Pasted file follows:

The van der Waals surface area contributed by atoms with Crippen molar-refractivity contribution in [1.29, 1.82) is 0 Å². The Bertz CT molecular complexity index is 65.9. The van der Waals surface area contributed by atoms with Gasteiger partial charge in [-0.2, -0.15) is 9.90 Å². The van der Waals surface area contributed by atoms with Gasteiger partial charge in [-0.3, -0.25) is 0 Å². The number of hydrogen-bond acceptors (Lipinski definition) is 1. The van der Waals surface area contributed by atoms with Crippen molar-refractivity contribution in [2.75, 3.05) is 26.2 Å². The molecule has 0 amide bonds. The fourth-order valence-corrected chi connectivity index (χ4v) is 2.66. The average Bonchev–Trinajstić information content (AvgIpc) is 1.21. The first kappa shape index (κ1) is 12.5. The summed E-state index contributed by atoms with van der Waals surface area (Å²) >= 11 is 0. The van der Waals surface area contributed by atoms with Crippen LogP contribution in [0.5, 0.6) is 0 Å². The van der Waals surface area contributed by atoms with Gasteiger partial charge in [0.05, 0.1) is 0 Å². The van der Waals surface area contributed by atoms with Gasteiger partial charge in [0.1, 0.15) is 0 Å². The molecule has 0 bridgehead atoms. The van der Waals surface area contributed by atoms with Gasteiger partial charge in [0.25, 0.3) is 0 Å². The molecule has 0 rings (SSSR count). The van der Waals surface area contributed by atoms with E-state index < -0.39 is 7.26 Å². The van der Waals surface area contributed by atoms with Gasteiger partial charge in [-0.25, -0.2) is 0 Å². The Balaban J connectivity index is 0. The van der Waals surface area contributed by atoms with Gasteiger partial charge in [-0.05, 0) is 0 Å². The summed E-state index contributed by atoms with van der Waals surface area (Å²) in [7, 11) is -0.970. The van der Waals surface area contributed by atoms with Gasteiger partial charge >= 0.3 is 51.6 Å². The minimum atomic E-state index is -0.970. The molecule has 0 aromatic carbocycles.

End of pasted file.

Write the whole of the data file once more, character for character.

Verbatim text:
The van der Waals surface area contributed by atoms with Crippen molar-refractivity contribution in [1.29, 1.82) is 0 Å². The Bertz CT molecular complexity index is 65.9. The van der Waals surface area contributed by atoms with Gasteiger partial charge in [-0.2, -0.15) is 9.90 Å². The van der Waals surface area contributed by atoms with Gasteiger partial charge in [-0.3, -0.25) is 0 Å². The number of hydrogen-bond acceptors (Lipinski definition) is 1. The van der Waals surface area contributed by atoms with Crippen molar-refractivity contribution in [2.75, 3.05) is 26.2 Å². The molecule has 0 amide bonds. The fourth-order valence-corrected chi connectivity index (χ4v) is 2.66. The average Bonchev–Trinajstić information content (AvgIpc) is 1.21. The first kappa shape index (κ1) is 12.5. The summed E-state index contributed by atoms with van der Waals surface area (Å²) >= 11 is 0. The van der Waals surface area contributed by atoms with Crippen LogP contribution in [0.5, 0.6) is 0 Å². The van der Waals surface area contributed by atoms with Gasteiger partial charge in [0.05, 0.1) is 0 Å². The van der Waals surface area contributed by atoms with Gasteiger partial charge in [0.1, 0.15) is 0 Å². The molecule has 0 bridgehead atoms. The van der Waals surface area contributed by atoms with Gasteiger partial charge in [0.25, 0.3) is 0 Å². The molecule has 0 rings (SSSR count). The van der Waals surface area contributed by atoms with E-state index < -0.39 is 7.26 Å². The van der Waals surface area contributed by atoms with Gasteiger partial charge in [-0.25, -0.2) is 0 Å². The Balaban J connectivity index is 0. The van der Waals surface area contributed by atoms with Gasteiger partial charge in [-0.05, 0) is 0 Å². The summed E-state index contributed by atoms with van der Waals surface area (Å²) in [7, 11) is -0.970. The van der Waals surface area contributed by atoms with Gasteiger partial charge >= 0.3 is 51.6 Å². The minimum atomic E-state index is -0.970. The molecule has 0 aromatic carbocycles.